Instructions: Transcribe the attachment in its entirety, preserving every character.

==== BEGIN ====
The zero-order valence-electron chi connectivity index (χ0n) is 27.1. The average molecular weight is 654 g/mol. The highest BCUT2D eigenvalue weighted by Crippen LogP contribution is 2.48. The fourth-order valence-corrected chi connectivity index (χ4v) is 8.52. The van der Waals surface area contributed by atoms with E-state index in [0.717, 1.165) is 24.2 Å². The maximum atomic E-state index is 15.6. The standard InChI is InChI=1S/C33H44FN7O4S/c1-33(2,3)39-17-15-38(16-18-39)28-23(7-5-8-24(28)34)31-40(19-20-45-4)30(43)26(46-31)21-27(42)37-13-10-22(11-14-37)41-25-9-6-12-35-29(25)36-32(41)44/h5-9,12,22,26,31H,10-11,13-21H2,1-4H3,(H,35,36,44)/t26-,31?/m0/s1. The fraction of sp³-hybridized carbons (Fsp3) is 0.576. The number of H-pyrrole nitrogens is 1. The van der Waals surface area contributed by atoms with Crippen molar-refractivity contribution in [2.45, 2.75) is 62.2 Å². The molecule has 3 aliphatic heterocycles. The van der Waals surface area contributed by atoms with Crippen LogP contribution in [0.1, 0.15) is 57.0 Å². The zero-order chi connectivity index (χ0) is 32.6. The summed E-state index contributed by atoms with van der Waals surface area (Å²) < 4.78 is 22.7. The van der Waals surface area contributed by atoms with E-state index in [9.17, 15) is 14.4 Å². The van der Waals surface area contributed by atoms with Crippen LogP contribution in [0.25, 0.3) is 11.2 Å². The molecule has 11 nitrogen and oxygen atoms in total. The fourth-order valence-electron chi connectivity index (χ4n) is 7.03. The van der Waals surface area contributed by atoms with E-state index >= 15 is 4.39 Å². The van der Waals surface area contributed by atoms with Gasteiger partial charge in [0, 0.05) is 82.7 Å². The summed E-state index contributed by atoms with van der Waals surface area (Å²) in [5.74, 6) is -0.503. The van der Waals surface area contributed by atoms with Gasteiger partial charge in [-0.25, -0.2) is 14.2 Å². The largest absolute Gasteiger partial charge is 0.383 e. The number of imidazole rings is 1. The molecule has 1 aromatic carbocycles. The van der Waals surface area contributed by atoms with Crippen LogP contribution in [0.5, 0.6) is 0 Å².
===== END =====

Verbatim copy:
The zero-order valence-electron chi connectivity index (χ0n) is 27.1. The average molecular weight is 654 g/mol. The highest BCUT2D eigenvalue weighted by Crippen LogP contribution is 2.48. The fourth-order valence-corrected chi connectivity index (χ4v) is 8.52. The van der Waals surface area contributed by atoms with E-state index in [0.717, 1.165) is 24.2 Å². The maximum atomic E-state index is 15.6. The standard InChI is InChI=1S/C33H44FN7O4S/c1-33(2,3)39-17-15-38(16-18-39)28-23(7-5-8-24(28)34)31-40(19-20-45-4)30(43)26(46-31)21-27(42)37-13-10-22(11-14-37)41-25-9-6-12-35-29(25)36-32(41)44/h5-9,12,22,26,31H,10-11,13-21H2,1-4H3,(H,35,36,44)/t26-,31?/m0/s1. The fraction of sp³-hybridized carbons (Fsp3) is 0.576. The number of H-pyrrole nitrogens is 1. The van der Waals surface area contributed by atoms with Crippen molar-refractivity contribution in [2.45, 2.75) is 62.2 Å². The molecule has 3 aliphatic heterocycles. The van der Waals surface area contributed by atoms with Crippen LogP contribution in [0.1, 0.15) is 57.0 Å². The zero-order chi connectivity index (χ0) is 32.6. The summed E-state index contributed by atoms with van der Waals surface area (Å²) < 4.78 is 22.7. The van der Waals surface area contributed by atoms with E-state index in [9.17, 15) is 14.4 Å². The van der Waals surface area contributed by atoms with Crippen LogP contribution in [0.25, 0.3) is 11.2 Å². The molecule has 11 nitrogen and oxygen atoms in total. The fourth-order valence-electron chi connectivity index (χ4n) is 7.03. The van der Waals surface area contributed by atoms with E-state index >= 15 is 4.39 Å². The van der Waals surface area contributed by atoms with Gasteiger partial charge in [0, 0.05) is 82.7 Å². The summed E-state index contributed by atoms with van der Waals surface area (Å²) in [5.74, 6) is -0.503. The van der Waals surface area contributed by atoms with Gasteiger partial charge in [-0.25, -0.2) is 14.2 Å². The largest absolute Gasteiger partial charge is 0.383 e. The number of imidazole rings is 1. The molecule has 1 aromatic carbocycles. The van der Waals surface area contributed by atoms with Crippen LogP contribution in [0.5, 0.6) is 0 Å².